UPDATE: Treasury Department Issues Highly-Anticipated Proposed Regulations on Opportunity Zones https://t.co/UvNS5Eb0HV
Tax law attorney Gene Chianelli analyzed the Treasury Department's proposed regulations on Opportunity Zones. Here'… https://t.co/PYx1ZBztwB
UPDATE: Treasury Department Issues Highly-Anticipated Proposed Regulations on Opportunity Zones - by @TheRealEWC -… https://t.co/v3PWiglQKq
Following the United States Supreme Court’s decision to recognize the right of same-sex couples to marry, it was only a matter of time before the Court would need to address other issues that could arise between same-sex couples, such as child custody, separation, or divorce. In a recent case, the Supreme Court did just that.
In V.L. v. E.L., et al., 577 U.S. ___ (2016), the Supreme Court recognized the right of a non-biological parent in a same-sex relationship to adopt the biological children of their partner. This case centered around a same-sex couple and their three children. Over the course of time, after deciding to have a family, one of the partners in the same-sex relationship gave birth to three children. After several years of raising the children together, the biological parent of the children decided that the non-biological parent would adopt them. During the formal adoption process, the couple resided in Georgia. In the adoption proceeding, the biological parent consented to allow the non-biological parent to adopt the children while retaining full parental rights as the children’s biological parent. The Georgia court granted the adoption and recognized both the biological and non-biological parent as the children’s legal parents. The family later moved to Alabama.
After the couple separated in 2011, the biological parent stopped allowing the non-biological parent to see the children. In response, the non-biological parent filed a lawsuit asking the court to recognize the Georgia adoption so she could see her children. Though she won at the trial level, she lost on appeal as the Alabama Supreme Court held that the Georgia court lacked subject matter jurisdiction to enter the original adoption order. Therefore, the state of Alabama did not have to recognize the adoption order, and could deny the non-biological parent visitation rights with the children for whom she had helped raise. Many thought this was a politically-inspired attempt by a historically conservative court to limit the rights of same-sex couples.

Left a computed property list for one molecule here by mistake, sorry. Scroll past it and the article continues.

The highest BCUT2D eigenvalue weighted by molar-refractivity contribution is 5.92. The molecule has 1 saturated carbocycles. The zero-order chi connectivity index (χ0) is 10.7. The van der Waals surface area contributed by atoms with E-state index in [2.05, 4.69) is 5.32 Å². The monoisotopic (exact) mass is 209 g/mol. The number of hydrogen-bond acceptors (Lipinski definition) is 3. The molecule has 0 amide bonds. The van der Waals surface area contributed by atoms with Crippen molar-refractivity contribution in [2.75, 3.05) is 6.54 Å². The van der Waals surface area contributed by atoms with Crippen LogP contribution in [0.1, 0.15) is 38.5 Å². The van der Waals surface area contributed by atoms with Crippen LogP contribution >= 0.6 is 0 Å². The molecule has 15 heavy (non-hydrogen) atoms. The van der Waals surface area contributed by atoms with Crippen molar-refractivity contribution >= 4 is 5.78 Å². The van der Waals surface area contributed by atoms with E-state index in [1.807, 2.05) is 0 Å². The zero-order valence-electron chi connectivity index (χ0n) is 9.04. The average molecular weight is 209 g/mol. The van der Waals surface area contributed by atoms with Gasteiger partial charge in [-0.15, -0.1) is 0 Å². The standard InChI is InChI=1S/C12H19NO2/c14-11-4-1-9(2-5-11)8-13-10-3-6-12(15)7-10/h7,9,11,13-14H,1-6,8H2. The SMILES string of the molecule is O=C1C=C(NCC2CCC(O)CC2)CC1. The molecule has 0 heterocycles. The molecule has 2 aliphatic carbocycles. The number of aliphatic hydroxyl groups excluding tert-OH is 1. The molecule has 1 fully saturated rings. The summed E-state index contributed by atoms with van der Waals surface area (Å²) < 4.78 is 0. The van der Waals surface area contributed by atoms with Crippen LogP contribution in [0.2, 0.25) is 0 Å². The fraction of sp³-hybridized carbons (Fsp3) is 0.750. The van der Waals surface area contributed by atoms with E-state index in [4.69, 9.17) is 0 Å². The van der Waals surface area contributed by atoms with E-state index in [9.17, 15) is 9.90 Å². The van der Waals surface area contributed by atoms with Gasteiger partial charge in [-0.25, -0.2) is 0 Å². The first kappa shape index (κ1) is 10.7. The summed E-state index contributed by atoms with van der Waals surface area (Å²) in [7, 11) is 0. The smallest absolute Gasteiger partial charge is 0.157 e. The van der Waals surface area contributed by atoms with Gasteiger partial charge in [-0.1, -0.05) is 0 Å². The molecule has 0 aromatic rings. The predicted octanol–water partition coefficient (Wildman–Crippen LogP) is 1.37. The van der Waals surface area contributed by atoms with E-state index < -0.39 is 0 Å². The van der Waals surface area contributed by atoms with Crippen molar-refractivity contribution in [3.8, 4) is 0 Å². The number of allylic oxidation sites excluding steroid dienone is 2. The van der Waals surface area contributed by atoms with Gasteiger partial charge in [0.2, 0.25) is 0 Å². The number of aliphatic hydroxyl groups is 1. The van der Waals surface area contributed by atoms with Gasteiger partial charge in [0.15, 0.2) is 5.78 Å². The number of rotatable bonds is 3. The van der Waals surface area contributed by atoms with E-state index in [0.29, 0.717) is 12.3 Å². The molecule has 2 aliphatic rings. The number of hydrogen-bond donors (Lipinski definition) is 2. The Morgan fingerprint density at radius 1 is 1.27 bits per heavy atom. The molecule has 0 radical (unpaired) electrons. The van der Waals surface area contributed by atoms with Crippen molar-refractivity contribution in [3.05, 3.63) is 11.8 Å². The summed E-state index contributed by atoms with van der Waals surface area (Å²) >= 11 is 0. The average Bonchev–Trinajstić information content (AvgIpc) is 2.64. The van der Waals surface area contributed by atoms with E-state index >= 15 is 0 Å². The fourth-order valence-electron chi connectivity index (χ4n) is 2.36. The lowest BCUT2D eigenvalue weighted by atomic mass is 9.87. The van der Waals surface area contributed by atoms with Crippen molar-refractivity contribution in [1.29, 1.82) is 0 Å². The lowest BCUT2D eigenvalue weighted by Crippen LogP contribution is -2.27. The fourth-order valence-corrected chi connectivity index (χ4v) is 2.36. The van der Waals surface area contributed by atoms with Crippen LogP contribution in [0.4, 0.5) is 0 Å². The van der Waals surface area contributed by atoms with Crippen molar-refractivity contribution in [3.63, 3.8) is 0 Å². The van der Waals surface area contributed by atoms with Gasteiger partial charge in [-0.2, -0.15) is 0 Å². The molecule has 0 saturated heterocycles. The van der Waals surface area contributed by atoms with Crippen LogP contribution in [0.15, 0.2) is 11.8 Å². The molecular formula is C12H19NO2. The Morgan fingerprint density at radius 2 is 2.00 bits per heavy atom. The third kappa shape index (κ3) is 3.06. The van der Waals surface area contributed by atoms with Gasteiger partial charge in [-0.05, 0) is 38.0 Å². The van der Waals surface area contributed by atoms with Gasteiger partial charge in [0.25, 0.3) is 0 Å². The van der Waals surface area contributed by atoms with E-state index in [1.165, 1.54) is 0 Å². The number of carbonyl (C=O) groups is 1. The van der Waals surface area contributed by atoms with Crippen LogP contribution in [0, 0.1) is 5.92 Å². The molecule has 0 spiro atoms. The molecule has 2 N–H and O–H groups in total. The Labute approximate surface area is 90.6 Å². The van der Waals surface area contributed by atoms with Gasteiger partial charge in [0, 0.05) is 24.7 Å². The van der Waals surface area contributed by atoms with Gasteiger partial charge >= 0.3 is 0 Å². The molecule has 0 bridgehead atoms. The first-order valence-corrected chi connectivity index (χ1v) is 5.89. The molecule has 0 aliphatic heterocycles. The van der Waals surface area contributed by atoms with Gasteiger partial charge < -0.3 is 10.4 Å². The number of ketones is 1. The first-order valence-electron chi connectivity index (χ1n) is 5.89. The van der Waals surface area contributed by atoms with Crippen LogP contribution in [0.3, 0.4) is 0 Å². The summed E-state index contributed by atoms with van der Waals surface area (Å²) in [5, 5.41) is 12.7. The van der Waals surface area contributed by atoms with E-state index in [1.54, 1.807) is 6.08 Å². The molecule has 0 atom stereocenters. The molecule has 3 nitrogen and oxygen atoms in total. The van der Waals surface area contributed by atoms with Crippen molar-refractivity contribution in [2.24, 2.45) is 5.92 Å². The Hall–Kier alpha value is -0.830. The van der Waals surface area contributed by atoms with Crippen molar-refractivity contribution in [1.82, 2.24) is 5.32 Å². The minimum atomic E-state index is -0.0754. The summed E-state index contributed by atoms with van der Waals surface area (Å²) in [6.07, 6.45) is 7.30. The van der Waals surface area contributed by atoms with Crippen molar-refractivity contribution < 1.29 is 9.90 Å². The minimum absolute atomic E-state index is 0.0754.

The United States Supreme Court granted certiorari and issued an opinion without the aid of oral argument. In a unanimous decision, the United States Supreme Court reversed the Alabama Supreme Court. Under the Full Faith and Credit Clause of the Constitution, states must give judgments from other states’ courts “full faith and credit” even if the court disagrees with the outcome or reasoning underlying it. States, however, do not have to do so if the other court did not have the jurisdiction to hear the case. The Alabama Supreme Court relied on this jurisdictional argument in finding the adoption void. The United States Supreme Court, however, found that the Georgia court did have jurisdiction to enter the adoption order, and Alabama must recognize the adoption.
Currently, several states still do not expressly recognize the right of an individual in a same-sex relationship to adopt their partner’s children. The Supreme Court’s decision, in this case, will likely force those states to recognize legal adoptions by same-sex couples completed in other states. It’s a safe bet that we will see more appellate decisions involving same-sex couples as the need for equality under the law is advanced.